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Hi. we have recently had to remove a 50 foot, 60 year old Cedar tree from our front garden due to severe snow damage. Regrettable... it now leaves a huge space. We are now looking for something to fill the gap. it is about 10m from the house in the corner of the front garden but close to a wall next to the road. It is on the north side of the house.The space to fill is about 8m diameter. whilst we loved the cedar, the perpetual shade and acid conditions created prevented us from growing much beneath it. Any advice on replacement tree/trees would be welcome. One idea I toyed with was a small collection of silver birch that would give dappled shade but would not spread too much. Any thoughts and recommendations would be greatly appreciated.

chilli lover

Sad you lost your tree bluelizard. Do you really want to replace it with something as you suggested it prevented you from growing anything beneath it? Maybe a total rethink of the area might help - do you really want a tree or might you consider other features? maybe post a photo?

Good luck, Janet


I'd avoid another potentially large tree or trees in a confined space.


I like your silver birch idea. Otherwise I would choose a tree that changes with the seasons eg flowering, autumn colour. ?Amalanchier, liquidamber, cherry.


What about a mult-stemmed amelanchier? Lots of impact, changing throughout the seasons, dappled shade so you can grow spring bulbs and woodland-type flowers underneath (primroses, trilliums - I could go on and on). (scroll down a little)

And being multi-stemmed it's unlikely to grow too tall for that spot. 




I love the silver birch idea, you could perhaps have 3, underplanted with bluebells and fritillary, ferns etc.

Thanks for helpful comments so far. What is didnt mention was that he wall is only a metre high, there are no adjacent buildings and beyond the garden there are uninterrupted views across fields and woodland. I was therefore thinking something with height and architectural structure would add some focus to the view from the house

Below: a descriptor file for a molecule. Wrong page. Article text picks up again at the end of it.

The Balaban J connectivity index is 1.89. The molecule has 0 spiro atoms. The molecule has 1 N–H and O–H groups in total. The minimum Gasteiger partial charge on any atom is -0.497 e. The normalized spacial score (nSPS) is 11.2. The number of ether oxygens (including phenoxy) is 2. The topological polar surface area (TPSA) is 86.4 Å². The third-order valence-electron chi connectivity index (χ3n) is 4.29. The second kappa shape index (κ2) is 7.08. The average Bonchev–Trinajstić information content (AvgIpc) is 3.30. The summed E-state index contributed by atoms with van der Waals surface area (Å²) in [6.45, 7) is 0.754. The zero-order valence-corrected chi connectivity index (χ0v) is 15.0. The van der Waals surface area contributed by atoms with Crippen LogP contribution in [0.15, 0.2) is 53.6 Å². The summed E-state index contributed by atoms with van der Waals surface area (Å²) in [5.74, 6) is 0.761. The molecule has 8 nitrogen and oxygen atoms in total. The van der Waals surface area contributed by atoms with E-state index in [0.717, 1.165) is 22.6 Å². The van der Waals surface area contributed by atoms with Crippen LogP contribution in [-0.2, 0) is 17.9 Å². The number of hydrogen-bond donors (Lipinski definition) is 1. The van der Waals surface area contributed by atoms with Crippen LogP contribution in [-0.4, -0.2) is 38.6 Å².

I'll organise a photo ASAP. It'll no doubt help with the vision!
And sorry for the typos!

I don't think the typo npolice are arouund ttoday


Bluelizard, have the stump and largest roots been removed?  That may have a bearing on what will grow there.

BobtheGardener. Yes the stump has been ground to about 2 feet below the soil level.

Would you like another evergreen or a deciduous tree? If it's a large elegant deciduous tree bear in mind the amount of leaf clearing in autumn. If it's close to the road you will have to keep that road clear of leaves.

Well that's the dilemma Busy Lizzie! Leaf clearing does seem like a menace but the fact that its only once a year and that I can compost the leaves makes it more appealing than the perpetual shade and blanket of acid needles which make it virtually impossible to grow anything beneath or around an evergreen. So a deciduous with a seasonal personality is my preferred option at the moment.


I am inspired by both the silver birch and maple ideas. The birch offers a great appeal if you give the trunks a bit of attention - washing and keeping white, and the acer is one I have not come across... choices choices. Two great suppliers too! thanks!


Again, thanks all for your ideas. I have finally managed to upload a photo of the very sad looking patch of garden devoid of tree! 

Thanks to chilli lover  - on the opposite side of the driveway, out of the photo we have an ornamental cherry, so at the moment the maple or silver birch ideas are favourite. Plenty to do, including some work on renovating the driveway after years of falling needles!! Looking forward to some gardeing action - hopefully should be warm enough this weekend although very frosty here is Derbuyshire again this morning!!

Super Gran

Hi all, my first contribution to the blog.  Thanks for the info on trees.  We have just had our sloping garden, landscaped to launch us into gardening as a hobby.  I am really thrilled to be able to walk around and see things spritting and developing.  I have been contemplating planting a couple of birch trees at the top of the garden to screen our summer house from the field (a potential building site for houses) to give us a little privacy.  Would the birches be fairly translucent through the branches as I wouldn't like to block out the light completely?  Any suggestions would be welcome as I am a very keen but a relatively novice gardener.  Also I planted a magnolia stellata in memory of my dear friend who passed away last year.  I am so upset to find that unlike my stellata at the front which is full of buds this precious shrub has none and some of the branches look dead.  Help!  Many thanks